I think people who say “I’m more comfortable talking to people who use their real names” or “they should find another social network” don’t realize just what a broad swath of the population is being eliminated by this policy. They don’t realize, because they’ve never had an honest and open conversation with anyone affected by it. They don’t know that their co-worker is gay, or that their favorite barista got raped last month, or that their son’s teacher is an atheist. They don’t know that the person they are banning may be a neighbor or even a friend. They also don’t realize how important online social networks are to people who don’t have the freedom to talk to their peers in any other environment. Social networks aren’t a “game”, they aren’t something you do outside of your “real” life. Social networks are a real place where real people meet, make friends, share ideas, create business relationships, and even end up getting married. And all of those things happen even if they initially meet without sharing their birth names. “Jane S” is just as real a person as “Jane Smith”, and perhaps even more so.

Google certainly has a right to create a fancy restaurant with an illusion that everyone is telling the truth about who they are. But it’s just that, an illusion. Many of us looked at Google as the one internet company that understood the importance of privacy. They stood up to China and left the market when forced to censor. They’ve fought the hackers who have attempted to keep Google from providing secure email to dissidents around the world. We thought that if Google was going to create a social network, they would create one that mirrored the real world. One where people had control over who saw their birth names and who didn’t. A social network that upheld the basic freedoms we expect in a democratic society. Instead, they just created a more authoritarian version of Facebook.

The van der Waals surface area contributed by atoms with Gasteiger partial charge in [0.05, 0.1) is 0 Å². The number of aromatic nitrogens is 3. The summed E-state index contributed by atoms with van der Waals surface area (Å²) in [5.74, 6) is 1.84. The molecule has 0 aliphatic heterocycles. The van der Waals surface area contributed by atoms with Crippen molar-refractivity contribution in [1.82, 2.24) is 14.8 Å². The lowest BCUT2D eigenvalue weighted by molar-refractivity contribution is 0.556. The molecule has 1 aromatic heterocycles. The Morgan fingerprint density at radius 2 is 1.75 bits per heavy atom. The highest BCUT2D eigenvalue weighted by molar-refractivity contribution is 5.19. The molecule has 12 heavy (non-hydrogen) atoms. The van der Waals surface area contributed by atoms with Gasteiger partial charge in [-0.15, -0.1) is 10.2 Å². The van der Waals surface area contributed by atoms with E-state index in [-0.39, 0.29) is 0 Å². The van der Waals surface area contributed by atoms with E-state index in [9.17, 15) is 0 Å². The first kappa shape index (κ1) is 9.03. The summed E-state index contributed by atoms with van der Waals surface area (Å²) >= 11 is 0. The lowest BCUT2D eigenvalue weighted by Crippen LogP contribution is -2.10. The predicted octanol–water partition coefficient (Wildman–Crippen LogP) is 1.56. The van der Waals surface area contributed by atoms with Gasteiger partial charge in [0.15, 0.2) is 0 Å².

It doesn’t have to be this way. You can hit that “Send Feedback” button and tell Google that you don’t want them to discriminate. You can tell them that you’re happy to hear the opinions of people who don’t have the freedom and security to use their birth names. You can tell Google that you want to hear from people who come from different backgrounds than you. You can tell Google that you don’t really mind if that guy with the fabulous photos is called “John” or “JujuBoy”. You can tell Google that you want a social network where people are free to talk about all of their lives, not just the parts they don’t want in the paper tomorrow or in twenty years. Or you can decide that what you really want is a an artificial bubble where everyone talks about technology and cat pictures.

Personally, I prefer reality.


For more details on who is hurt by Google’s policy, read “Who is harmed by a real names policy”(http://j.mp/pojGSo) or my long post here: http://j.mp/pJC2PO (skip to “Who Needs a Pseudonym?”). If you have any other thoughts on why it’s bad to let people control who sees their birth name, please read that post first, I probably discuss them.

For my thoughts on privilege, a word I always used to find personally insulting, read my post here: http://j.mp/o2ApQ3. What I refer to as “being in a bubble” has a lot to do with the concept.

For some excellent personal statements on the importance of name privacy, see http://my.nameis.me/